- The same signaling molecules also send signals to the hypothalamus for satiety, which turns off the urge to eat more.
- Are easily converted to ketones in the liver to supply our brains and muscles with energy.
- Are evolutionarily consistent—our physiology evolved with saturated fats as our primary fat source.
- Are known to protect against metabolic syndrome even in the presence of higher carbohydrate consumption.
- Promote mitochondrial fusion, which increases mitochondrial health and numbers.
- Are “burned” by mitochondrial respiration to make ATP (energy), but through a different pathway than saturated fats.
- This pathway does not produce the same signaling that saturated fats do. Instead, unsaturated fats cause fat cells (adipocytes) to store more fat and increase in size, especially in visceral (belly) fat.
- No satiety signaling is sent to the hypothalamus, so we feel hungry after a meal with mostly unsaturated fats.
- Are converted to glucose (sugar) in the liver and inhibit ketone production.
- Are evolutionarily inconsistent since these fats were very limited in availability to our ancestors.
- Are known to be a primary driver of metabolic syndrome when consumed with excess carbohydrates.
- Promote mitochondrial fission, which results in more mitochondrial death.
While unsaturated fats, Omega 6 (linoleic acid), and Omega 3 fatty acids do play a role in human health, they are needed only in small amounts. This is consistent with evolution, as these fats were only available in limited quantities until the advent of farming.
Industrial production of polyunsaturated oils such as soy, canola, sunflower, safflower, and corn oils have significantly increased the amount of polyunsaturated fats (PUFA’s) in our diets. Industrial processing also introduced several types of toxins into these oils as a byproduct of the heating required for extraction. Moreover, linoleic acid content is ten to twenty times higher in grain-fed factory-farmed chickens, pigs, and cattle.
In fact, research shows that the linoleic acid content in human fat has increased by over 136% in the last fifty years, paralleling the rise in obesity, Type II diabetes, heart disease, Alzheimer’s, Parkinson’s, autoimmune diseases, reproductive cancers, and macular degeneration, all of which have been linked to excess PUFA consumption. Scientific evidence now points to the overconsumption of linoleic acid as the primary driver of metabolic syndrome. While an important factor in metabolic syndrome, excess carbohydrate consumption is only a problem if it is also combined with excess PUFA consumption.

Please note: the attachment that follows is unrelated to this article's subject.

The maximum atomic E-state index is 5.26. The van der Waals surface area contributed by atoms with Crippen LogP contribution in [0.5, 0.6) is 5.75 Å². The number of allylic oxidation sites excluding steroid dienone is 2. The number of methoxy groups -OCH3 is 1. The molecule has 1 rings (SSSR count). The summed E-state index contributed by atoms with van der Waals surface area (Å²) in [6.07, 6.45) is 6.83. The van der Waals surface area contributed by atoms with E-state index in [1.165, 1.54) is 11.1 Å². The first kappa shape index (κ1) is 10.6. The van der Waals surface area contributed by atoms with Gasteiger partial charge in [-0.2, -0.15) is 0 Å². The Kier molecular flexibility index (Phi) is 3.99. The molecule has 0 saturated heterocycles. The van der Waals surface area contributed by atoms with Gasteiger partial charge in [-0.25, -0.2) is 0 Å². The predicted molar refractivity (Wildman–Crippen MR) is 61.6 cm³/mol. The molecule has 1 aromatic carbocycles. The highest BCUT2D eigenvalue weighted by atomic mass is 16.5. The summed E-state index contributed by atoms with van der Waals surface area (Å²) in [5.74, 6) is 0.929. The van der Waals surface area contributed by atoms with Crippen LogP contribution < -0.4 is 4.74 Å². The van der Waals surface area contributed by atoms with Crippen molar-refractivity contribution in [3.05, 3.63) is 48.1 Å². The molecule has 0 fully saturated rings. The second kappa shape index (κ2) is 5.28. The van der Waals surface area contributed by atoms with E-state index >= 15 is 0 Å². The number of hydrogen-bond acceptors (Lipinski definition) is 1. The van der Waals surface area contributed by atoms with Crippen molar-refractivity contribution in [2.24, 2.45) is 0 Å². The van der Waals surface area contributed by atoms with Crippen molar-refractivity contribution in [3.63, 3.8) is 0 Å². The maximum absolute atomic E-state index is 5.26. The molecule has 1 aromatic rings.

Processed foods, including many so-called “health foods”, are mostly composed of bad fats, sugar, grains, and salt, and are devastating to our health. Start reading labels and you will see that most processed foods, salad dressings, mayonnaise, etc. contain processed vegetable oils.
For instance, sources of saturated fat (good fats) include:
- Animal fat from grass-fed and pasture-raised animal meat and organs.
- Butter, eggs, and full fat dairy products.
- Coconut, olive, and avocado oils.
- Tallow and lard from organic grass-fed cattle and pasture raised pigs.
Sources of polyunsaturated fats (bad in excess) include:
- Industrial oils; soy, canola, safflower, sunflower, corn and vegetable oil. Avoid these!
- Grains, nuts, nut butters, and seeds. Avoid or significantly limit consumption.
- Margarine and other trans-fats. These are deadly and should never be consumed.
- Omega 3 fats. Needed only in limited quantities.
- Stop eating processed “foods”!
While linoleic acid is considered to be an essential fatty acid that we need to obtain from dietary sources, it is only needed by our bodies in small amounts and is best obtained from foods like avocadoes, seeds, and nuts. Overconsumption of any polyunsaturated fat is now known to cause many diseases, especially if it is in the form of industrially processed oils. It’s a mind-shift and an eating adjustment that may take some practice and repetition, but we need to stop fearing animal fats and understand that they are actually essential for good health.